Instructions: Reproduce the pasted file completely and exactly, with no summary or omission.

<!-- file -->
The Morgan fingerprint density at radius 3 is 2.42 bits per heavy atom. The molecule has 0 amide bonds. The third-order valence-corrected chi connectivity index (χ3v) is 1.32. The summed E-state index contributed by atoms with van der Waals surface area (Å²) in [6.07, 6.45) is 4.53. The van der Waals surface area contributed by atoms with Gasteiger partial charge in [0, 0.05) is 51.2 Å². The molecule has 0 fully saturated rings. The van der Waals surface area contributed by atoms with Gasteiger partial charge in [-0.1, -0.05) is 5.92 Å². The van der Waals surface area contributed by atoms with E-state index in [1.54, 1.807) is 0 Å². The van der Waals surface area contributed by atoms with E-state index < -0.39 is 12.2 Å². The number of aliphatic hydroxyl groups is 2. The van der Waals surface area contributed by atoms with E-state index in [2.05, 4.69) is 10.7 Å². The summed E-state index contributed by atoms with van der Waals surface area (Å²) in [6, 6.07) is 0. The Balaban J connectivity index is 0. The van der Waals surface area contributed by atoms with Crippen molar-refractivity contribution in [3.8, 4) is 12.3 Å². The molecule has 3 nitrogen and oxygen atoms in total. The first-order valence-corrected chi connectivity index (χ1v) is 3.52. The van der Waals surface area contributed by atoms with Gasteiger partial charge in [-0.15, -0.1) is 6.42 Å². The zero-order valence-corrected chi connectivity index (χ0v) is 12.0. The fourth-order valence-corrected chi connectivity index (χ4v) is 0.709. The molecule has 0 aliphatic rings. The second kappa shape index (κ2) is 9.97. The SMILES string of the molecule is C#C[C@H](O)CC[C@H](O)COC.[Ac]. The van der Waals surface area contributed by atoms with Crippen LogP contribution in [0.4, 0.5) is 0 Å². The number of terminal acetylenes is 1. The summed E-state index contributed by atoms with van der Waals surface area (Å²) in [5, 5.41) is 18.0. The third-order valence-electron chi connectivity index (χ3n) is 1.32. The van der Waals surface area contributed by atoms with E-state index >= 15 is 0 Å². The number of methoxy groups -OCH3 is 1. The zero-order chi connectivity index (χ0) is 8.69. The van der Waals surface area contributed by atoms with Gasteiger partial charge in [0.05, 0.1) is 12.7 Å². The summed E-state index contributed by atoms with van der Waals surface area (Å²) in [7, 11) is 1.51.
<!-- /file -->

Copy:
The Morgan fingerprint density at radius 3 is 2.42 bits per heavy atom. The molecule has 0 amide bonds. The third-order valence-corrected chi connectivity index (χ3v) is 1.32. The summed E-state index contributed by atoms with van der Waals surface area (Å²) in [6.07, 6.45) is 4.53. The van der Waals surface area contributed by atoms with Gasteiger partial charge in [0, 0.05) is 51.2 Å². The molecule has 0 fully saturated rings. The van der Waals surface area contributed by atoms with Gasteiger partial charge in [-0.1, -0.05) is 5.92 Å². The van der Waals surface area contributed by atoms with E-state index in [1.54, 1.807) is 0 Å². The van der Waals surface area contributed by atoms with E-state index < -0.39 is 12.2 Å². The number of aliphatic hydroxyl groups is 2. The van der Waals surface area contributed by atoms with E-state index in [2.05, 4.69) is 10.7 Å². The summed E-state index contributed by atoms with van der Waals surface area (Å²) in [6, 6.07) is 0. The Balaban J connectivity index is 0. The van der Waals surface area contributed by atoms with Crippen molar-refractivity contribution in [3.8, 4) is 12.3 Å². The molecule has 3 nitrogen and oxygen atoms in total. The first-order valence-corrected chi connectivity index (χ1v) is 3.52. The van der Waals surface area contributed by atoms with Gasteiger partial charge in [-0.15, -0.1) is 6.42 Å². The zero-order valence-corrected chi connectivity index (χ0v) is 12.0. The fourth-order valence-corrected chi connectivity index (χ4v) is 0.709. The molecule has 0 aliphatic rings. The second kappa shape index (κ2) is 9.97. The SMILES string of the molecule is C#C[C@H](O)CC[C@H](O)COC.[Ac]. The van der Waals surface area contributed by atoms with Crippen LogP contribution in [0.4, 0.5) is 0 Å². The number of terminal acetylenes is 1. The summed E-state index contributed by atoms with van der Waals surface area (Å²) in [5, 5.41) is 18.0. The third-order valence-electron chi connectivity index (χ3n) is 1.32. The van der Waals surface area contributed by atoms with E-state index >= 15 is 0 Å². The number of methoxy groups -OCH3 is 1. The zero-order chi connectivity index (χ0) is 8.69. The van der Waals surface area contributed by atoms with Gasteiger partial charge in [0.05, 0.1) is 12.7 Å². The summed E-state index contributed by atoms with van der Waals surface area (Å²) in [7, 11) is 1.51.